Hospitals and physicians are girding themselves for a battle over a CMS auditing program that they believe will rack up huge costs, administrative burdens and lost time with patients.
For several years, the CMS has been pilot testing the Recovery Audit Contractor program, or RAC, created by the Medicare Modernization Act of 2003, to identify and correct improper Medicare payments paid to healthcare providers in fee-for-service Medicare. The demo has been criticized at length by hospitals and members of Congress for being a bounty hunter initiative, where contractors get to keep a percentage of the improper payments they collect from providers. The demo program began in California, Florida and New York in 2005 and expanded into several other states in 2007. It ended in March, but HHS is required by law to make it a permanent, national program by Jan. 1, 2010.
Mike Holper, senior vice president of organizational integrity and audit services with 29-hospital Trinity Health, said it was a tremendous burden for one its hospitals,
436-bed St. Agnes Medical Center in Fresno, Calif., to respond to RAC requests to photocopy and mail records. Appealing payment changes or denials also takes a long time, said Holper, adding that some hospitals in California are still waiting on their final appeals results.
Last week, physicians had their say on what they dont like about the program at a hearing before the House Small Business Regulations, Healthcare and Trade Subcommittee. Physicians from small practices testified about how their businesses have been affected as well. Given the burdens placed on physicians associated with a RAC review, the ends do not justify the means, said William Dolan, a member of the American Medical Associations Board of Trustees, who testified before the subcommittee.
Dolan described instances where some physicians were hit with 50 RAC audits over the course of a few weeks, overwhelming them and requiring many to either close their offices or devote significant staff resources to gathering the requested medical records, he testified.
In describing the situation in Florida, Michael Schweitz, a rheumatologist who testified on behalf of the Alliance of Specialty Medicine, spoke of physicians hiring outside consultants and legal counsel to meet RAC requests. One group of rheumatologists had to copy and mail out 300 patient records to comply, he said.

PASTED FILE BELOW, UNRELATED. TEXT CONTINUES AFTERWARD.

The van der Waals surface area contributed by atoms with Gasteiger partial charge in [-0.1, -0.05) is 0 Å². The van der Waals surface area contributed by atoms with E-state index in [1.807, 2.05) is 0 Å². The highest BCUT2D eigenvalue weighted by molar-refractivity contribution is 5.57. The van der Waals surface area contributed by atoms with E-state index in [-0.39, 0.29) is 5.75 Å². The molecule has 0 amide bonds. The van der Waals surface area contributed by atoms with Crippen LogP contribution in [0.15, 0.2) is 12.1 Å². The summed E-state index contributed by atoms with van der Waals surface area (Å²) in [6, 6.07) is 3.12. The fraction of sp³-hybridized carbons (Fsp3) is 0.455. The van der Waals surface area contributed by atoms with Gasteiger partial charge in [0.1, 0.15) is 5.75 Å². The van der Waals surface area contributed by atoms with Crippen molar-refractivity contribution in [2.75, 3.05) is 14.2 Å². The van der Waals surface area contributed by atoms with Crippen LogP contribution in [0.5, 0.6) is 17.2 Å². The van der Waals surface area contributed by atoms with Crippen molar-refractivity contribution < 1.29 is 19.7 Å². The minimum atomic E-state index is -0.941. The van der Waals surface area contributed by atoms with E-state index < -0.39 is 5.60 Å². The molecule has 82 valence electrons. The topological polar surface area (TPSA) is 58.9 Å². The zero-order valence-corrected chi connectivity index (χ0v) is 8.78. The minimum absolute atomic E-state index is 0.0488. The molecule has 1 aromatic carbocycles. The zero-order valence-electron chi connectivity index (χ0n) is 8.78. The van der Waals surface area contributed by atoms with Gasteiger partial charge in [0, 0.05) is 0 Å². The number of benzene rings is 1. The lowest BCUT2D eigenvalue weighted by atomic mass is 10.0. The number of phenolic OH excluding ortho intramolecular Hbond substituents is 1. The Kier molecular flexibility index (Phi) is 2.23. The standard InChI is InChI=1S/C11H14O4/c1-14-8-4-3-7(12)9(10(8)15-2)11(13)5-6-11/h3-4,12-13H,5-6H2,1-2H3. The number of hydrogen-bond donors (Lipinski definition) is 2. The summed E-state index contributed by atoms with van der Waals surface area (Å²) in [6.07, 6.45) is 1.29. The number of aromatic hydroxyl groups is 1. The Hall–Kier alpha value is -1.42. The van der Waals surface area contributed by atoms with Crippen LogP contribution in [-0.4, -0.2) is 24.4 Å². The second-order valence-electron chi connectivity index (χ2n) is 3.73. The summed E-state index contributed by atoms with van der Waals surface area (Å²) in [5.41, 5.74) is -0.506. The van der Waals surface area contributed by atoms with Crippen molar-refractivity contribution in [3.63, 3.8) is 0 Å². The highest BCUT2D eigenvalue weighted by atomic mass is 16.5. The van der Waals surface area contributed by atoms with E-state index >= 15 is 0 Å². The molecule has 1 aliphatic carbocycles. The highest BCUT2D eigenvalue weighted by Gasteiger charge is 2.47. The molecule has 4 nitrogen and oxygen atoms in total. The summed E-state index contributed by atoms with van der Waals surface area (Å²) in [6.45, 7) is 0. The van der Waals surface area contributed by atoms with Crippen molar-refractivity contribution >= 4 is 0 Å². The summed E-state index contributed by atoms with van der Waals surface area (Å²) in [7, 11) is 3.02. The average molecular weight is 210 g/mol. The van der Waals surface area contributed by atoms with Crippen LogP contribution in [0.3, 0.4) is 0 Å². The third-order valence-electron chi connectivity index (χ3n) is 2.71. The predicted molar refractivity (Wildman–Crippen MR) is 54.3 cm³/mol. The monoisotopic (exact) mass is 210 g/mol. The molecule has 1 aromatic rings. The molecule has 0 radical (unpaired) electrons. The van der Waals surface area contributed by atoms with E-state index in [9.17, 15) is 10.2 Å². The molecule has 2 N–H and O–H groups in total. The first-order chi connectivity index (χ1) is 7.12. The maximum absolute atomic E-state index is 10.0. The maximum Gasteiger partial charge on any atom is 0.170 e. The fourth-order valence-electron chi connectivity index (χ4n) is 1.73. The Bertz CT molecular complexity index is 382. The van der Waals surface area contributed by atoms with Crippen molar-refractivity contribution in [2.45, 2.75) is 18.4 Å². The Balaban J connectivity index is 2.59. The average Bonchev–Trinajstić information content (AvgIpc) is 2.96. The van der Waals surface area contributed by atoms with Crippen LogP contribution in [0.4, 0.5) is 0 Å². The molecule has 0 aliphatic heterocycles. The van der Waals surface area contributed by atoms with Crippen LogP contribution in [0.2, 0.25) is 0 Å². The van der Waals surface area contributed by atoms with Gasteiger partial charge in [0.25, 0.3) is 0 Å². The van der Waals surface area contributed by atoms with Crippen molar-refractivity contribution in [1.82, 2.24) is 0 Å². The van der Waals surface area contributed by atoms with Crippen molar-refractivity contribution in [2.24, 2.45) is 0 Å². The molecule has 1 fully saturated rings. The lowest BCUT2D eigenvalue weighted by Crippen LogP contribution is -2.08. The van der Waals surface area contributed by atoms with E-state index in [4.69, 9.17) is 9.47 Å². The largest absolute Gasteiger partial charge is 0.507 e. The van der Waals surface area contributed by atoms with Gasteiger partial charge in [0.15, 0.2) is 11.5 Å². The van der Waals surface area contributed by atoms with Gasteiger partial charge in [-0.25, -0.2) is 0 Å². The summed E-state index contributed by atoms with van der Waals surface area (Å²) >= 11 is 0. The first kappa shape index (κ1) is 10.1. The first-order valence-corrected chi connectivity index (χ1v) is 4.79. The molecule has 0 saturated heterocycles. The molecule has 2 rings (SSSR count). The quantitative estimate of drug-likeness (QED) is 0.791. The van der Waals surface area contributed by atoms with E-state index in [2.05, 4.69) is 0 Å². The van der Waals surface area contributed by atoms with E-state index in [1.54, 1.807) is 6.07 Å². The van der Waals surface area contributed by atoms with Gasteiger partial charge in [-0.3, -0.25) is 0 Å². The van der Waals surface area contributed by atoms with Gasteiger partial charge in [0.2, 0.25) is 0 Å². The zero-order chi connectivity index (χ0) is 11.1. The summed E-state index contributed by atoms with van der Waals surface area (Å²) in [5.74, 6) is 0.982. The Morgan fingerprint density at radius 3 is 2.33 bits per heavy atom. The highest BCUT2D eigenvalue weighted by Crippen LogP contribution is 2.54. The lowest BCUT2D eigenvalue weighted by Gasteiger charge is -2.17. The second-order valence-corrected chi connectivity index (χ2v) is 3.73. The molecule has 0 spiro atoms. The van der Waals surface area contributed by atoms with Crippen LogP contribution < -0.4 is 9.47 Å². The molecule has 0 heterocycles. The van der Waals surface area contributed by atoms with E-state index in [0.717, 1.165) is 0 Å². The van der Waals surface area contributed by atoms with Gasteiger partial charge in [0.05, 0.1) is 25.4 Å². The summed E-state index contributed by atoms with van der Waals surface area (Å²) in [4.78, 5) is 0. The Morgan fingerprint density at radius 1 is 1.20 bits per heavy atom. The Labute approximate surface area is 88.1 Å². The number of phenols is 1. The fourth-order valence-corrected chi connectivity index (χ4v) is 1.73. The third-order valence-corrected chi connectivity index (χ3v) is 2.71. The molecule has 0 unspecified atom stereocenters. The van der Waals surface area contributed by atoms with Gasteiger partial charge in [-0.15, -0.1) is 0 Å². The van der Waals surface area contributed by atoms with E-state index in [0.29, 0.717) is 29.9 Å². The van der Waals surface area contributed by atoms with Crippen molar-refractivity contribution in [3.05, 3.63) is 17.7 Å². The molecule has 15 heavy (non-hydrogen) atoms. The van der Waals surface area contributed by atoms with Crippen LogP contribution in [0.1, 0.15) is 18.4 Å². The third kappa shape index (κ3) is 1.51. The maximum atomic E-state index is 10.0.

Timothy Hill, director of the CMS financial management office, said that most of the overpayments involved hospitals, not physicians. Of the $980 million in overpayments the RACs collected, just over 1%, or $12.8 million, represented overpayments that had been made to physicians, Hill testified before the panel.
Hill indicated that some improvements and protections would be put into place when the permanent program begins in 2010, such as employing medical directors and certified coding experts to work with the contractors.
Don May, vice president of policy with the American Hospital Association, acknowledged that the agency has addressed some of the programs earlier issues. For example, RACs will no longer be able to keep their contingency fee if a denial is overturned at any level of appeal, he said.
More improvements need to be made, however, which is why the CMS should slow down on the programs national rollout and address some of the problems that remain, he added.
During its three-year run, the RAC demo identified more than $1 billion in what the contractors deemed to be improper payments, the bulk of which were overpayments to hospitals, according to the CMS. Its not surprising then that hospitals have been the programs loudest critics. Bad behavior on behalf of the RACs is why this demo has generated so much negative attention, May said.
Hospitals are used to fiscal intermediaries, quality improvement organizations and other Medicare personnel doing program-integrity efforts in their vicinities, May said. Instead of just being another group in the background, however, these contractors exhibited aggressive and unmanaged behavior throughout the demonstration, he said.
Over the next few weeks, the agency is scheduled to release a report on the demos results and approaches for its expansion. After its release, the agency plans to announce the names of four permanent RAC contractors that will be responsible for administering the program.
Staff for Rep. Lois Capps (D-Calif.), who has legislation to place a one-year national moratorium on the RAC program, is eager to see the results because we feel that the additional data on the program will strengthen our argument that the program as currently crafted is fatally flawed and definitely not ready for a national rollout, a Capps spokeswoman said.